Local artist Val Brains has embarked on an ongoing project near the TxA headquarters at 500 Chicon. With a construction walkway as her canvas, she has transformed the sidewalk into a piece of public art and a source of neighborhood conversation.
Brains, who generally paints at the graffiti park, is an author illustrator used to working in a much smaller format. But her work at the park was getting covered over quickly, so she found a new canvas.
“I like the idea of having something in my own neighborhood — my friends can see me at work,” she says. The east side’s ubiquitous construction walkways provided the perfect place to display her art. The wood is rough ply, but smooth enough to paint, describes Brains, and the jut-outs are a fun thing to try to resolve with non-linear shapes. It’s as close as she has gotten to public oil painting, but with cheaper materials. She has even invested in custom traffic cones for safety at the site.
Brains’ love of non-representational work has inspired the project, which consists of a series of abstract shapes. Each section of the walkway is covered in a different abstract pattern, rendered in two or three colors. Since there is a forced interaction with the walkway, she hopes that she is teaching people to appreciate things without being able to define them. Eventually, she would love to do more interiors and big walls to continue to convince people that non-representational art can be exciting. For now, the best way to accomplish this is to have people stumble upon the art in a public setting.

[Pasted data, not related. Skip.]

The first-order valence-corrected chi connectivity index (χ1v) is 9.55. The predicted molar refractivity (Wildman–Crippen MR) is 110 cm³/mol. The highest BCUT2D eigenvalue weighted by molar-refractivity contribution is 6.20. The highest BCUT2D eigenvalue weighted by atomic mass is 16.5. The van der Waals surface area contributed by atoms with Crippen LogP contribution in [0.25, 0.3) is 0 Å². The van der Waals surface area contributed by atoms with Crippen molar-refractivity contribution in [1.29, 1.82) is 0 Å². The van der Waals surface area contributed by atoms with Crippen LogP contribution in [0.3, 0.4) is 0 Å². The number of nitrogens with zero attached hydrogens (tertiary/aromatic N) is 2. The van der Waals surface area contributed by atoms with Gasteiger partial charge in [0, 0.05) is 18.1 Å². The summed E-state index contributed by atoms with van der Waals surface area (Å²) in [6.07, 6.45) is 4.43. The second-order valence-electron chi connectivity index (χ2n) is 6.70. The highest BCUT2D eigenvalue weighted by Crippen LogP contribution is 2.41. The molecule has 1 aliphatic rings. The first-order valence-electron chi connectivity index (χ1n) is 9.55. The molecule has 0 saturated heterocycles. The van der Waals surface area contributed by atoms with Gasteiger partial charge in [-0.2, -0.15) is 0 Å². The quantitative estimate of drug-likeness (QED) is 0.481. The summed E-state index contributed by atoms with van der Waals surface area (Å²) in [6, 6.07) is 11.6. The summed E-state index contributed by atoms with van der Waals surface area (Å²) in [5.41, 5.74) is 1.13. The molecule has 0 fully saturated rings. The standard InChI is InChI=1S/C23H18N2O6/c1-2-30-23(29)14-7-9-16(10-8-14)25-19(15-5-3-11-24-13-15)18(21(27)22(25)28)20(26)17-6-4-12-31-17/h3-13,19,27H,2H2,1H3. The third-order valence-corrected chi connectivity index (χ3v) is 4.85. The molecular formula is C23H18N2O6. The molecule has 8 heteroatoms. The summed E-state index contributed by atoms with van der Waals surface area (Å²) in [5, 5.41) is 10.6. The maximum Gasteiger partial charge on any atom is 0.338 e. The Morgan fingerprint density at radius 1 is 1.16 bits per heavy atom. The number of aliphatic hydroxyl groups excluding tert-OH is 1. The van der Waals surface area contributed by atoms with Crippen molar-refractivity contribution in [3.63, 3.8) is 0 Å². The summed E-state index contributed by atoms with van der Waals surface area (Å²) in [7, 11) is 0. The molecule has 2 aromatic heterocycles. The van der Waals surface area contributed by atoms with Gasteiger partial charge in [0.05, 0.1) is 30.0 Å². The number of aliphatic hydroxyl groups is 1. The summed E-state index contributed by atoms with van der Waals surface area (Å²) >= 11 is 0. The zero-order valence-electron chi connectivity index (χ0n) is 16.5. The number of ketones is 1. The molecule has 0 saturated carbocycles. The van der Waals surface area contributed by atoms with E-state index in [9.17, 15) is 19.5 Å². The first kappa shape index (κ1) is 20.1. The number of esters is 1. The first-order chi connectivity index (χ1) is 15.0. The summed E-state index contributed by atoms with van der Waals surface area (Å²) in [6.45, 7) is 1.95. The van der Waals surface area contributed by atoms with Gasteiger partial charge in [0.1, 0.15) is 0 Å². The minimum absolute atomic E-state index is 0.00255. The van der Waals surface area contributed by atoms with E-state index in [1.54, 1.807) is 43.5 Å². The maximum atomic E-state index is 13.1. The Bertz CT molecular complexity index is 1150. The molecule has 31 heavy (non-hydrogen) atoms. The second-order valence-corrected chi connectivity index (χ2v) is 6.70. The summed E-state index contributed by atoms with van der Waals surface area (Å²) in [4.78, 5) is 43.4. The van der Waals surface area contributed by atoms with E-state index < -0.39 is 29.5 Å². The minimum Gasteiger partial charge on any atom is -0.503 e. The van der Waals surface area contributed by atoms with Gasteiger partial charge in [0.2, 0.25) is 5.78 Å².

What has been striking to Brains is the way the work has turned into an unspoken conversation with other neighborhood artists. When she started the project, graffiti on the walkway was sparse and small. Now, there are larger pieces when she returns each morning, but never on top of her piece. In fact, the mural has endured far longer than anyone expected, growing over a period of months. Brains views the project as too convenient and fun to stop.
Before undertaking the project, Brains asked the site’s construction foreman for permission to paint. Now, she’s a familiar figure to the crew — after all, they use the walkway more than anyone else. “They’ve been super fun and nice,” she says. “They also think I’m totally nuts.”